Yes, I am SOOOO glad that you are a full time parent. I do find that confusing given that your daughter is consistently one of the worst-behaved kids in the class, never studies, and naturally does poorly on her assessments. I would think that such a perfect parent would have better results than that, but I guess as long as you tell yourself you’re full time, you don’t have to worry about the actual results.

Also, it’s great to have you attack me for being part-time. Yes, because I am paid a fraction of what my comrades are paid, I am not available for as many hours a week for teaching and parental abuse. But don’t worry! Your sly remarks made it very clear that you think I have a “part-time” attitude! If I really cared about my students, I would be at their parents’ beck and call, without regard to the other 40 or so hours a week I work, my kid’s schedule, or the half hour drive to the school! Gotcha, I’ll try to burn the candle at both ends, and in the middle if necessary, from now on.

Letter #3:

Good Evening,

I have just seen Lisa’s grades in Spanish, and to say the least I am not happy. Here is my issue with the grading, you have now given her 2 (0’s) for participation. I am not okay with that, first you can not give her a (0) if you send her out of the class. You assumed she was “throwing paper balls”. Just to be clear, my daughter does not throw paper balls. I’m not saying she is angel, but you assumed and then you gave her a (0) without defending herself. Just to be clear, I asked the other students in her class, and they ALL said she was not throwing paper balls.  The first (0) you gave her, I asked her why this was, she was not sure. So on Tuesday, she went to you to ask, and you did not give her a clear answer. How is it you are grading participation? I DID read your note that was sent home the first of the year, and I don’t believe you are staying true to the note. My second issue is, the entire class failed the Spanish test, how can you post that as a grade. If the entire class failed a test, I believe it’s not the students, it’s the teacher. Something needs to change in your teaching. I believe you gave my daughter 2 (0’s) that were uncalled for. I would appreciate it if you could revamp the grading, as this is unfair. If my daughter can not play volleyball for a subject, that I don’t personally agree she should have to take. I will raise this issue with the principal. I know for a fact, I am not the only parent who seems to have issues with the way Spanish is going this year, and the year has just begun.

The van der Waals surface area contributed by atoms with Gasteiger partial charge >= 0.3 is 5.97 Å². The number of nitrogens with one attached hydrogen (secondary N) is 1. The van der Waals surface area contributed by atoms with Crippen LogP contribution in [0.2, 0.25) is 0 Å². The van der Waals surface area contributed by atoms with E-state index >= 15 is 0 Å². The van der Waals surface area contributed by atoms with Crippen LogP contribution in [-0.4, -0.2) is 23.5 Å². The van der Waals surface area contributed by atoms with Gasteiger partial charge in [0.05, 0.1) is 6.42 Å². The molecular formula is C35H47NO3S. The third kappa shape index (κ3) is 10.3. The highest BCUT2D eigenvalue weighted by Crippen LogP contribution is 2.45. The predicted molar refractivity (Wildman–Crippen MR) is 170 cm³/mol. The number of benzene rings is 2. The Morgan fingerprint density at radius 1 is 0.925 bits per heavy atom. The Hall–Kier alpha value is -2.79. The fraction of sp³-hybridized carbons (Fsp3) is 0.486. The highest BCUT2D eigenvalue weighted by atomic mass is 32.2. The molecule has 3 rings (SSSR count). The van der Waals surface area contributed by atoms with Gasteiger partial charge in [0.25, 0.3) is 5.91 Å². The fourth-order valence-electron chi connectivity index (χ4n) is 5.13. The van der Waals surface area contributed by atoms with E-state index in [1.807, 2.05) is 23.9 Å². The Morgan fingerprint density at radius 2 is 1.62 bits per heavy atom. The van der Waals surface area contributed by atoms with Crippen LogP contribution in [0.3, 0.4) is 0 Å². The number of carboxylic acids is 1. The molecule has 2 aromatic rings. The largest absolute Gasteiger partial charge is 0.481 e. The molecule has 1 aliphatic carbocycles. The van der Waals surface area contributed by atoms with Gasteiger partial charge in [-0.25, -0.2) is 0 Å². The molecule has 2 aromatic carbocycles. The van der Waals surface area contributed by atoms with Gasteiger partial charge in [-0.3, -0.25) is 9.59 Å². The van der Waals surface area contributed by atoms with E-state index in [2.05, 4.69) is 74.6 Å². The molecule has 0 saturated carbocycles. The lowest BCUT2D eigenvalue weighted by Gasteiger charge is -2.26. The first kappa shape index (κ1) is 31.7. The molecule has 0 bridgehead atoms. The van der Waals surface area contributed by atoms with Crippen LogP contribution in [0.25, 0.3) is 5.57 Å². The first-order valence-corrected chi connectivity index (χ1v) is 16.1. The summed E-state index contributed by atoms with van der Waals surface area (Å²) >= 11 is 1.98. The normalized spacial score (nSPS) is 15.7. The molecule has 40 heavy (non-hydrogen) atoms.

Mrs. Literally-Misspelled-My-Own-Name

I haven’t responded to this one yet, but can’t wait for my boss’s pathetic response to it. Here’s my fantasy:

Dear Mrs. Idiot,

As I saw your daughter throw a paperball in a friend’s face, I know for a fact that she did. You talking to a bunch of students about a teacher is a violation of school policy, so consider yourself warned. Your daughter doesn’t study, hence doesn’t do well on the tests. Some kids, the ones who study, and whose parents aren’t raging idiots, did do well. Don’t assume that every family and student is as dysfunctional as you and yours.

In Christ,

Mighty Mighty

I am prepared to give my two-week notice if my principal expects me to violate my own dignity by treating these raging a-holes like they’ve got some good points. Hmmm, I think it might be time for my principal to say, “It doesn’t really sound like you tried to talk to Mrs. Mighty, let alone very respectfully. You do realize that your child’s grade does not reflect how much Mrs. Mighty is teaching, but how much your student is studying?”


  1. tsslk says:

    What are you doing in education? These are all legitimate concerns parents have raised. Do you realize that public education is almost the only industry where the customer doesn’t get a say? If a parent takes their child to swim or dance lessons and doesn’t like the instructor or curriculum, they can vote with the pocketbook and go to another school. If they feel that a doctor is unresponsive when asked a question about their child’s health, again, they can vote with their pocketbook and take their child to another doctor. But no, the public school gets to have my child for 12 years, and I as the parent get little to no say. I think all you teachers need to realize that being a difficult parent is the only way to get noticed. Being nice and politely asking for things does not work because guess what – THE PUBLIC SCHOOL HAS A MONOPOLY ON EDUCATION AND DOESN’T HAVE TO LISTEN TO PARENTS! I think you seriously need to think whether you are truly a professional. I have found that the most professional teachers don’t mind being asked a lot of questions because they have nothing to hide. It’s called transparency. If you are a great teacher, why not show it off and answer the questions!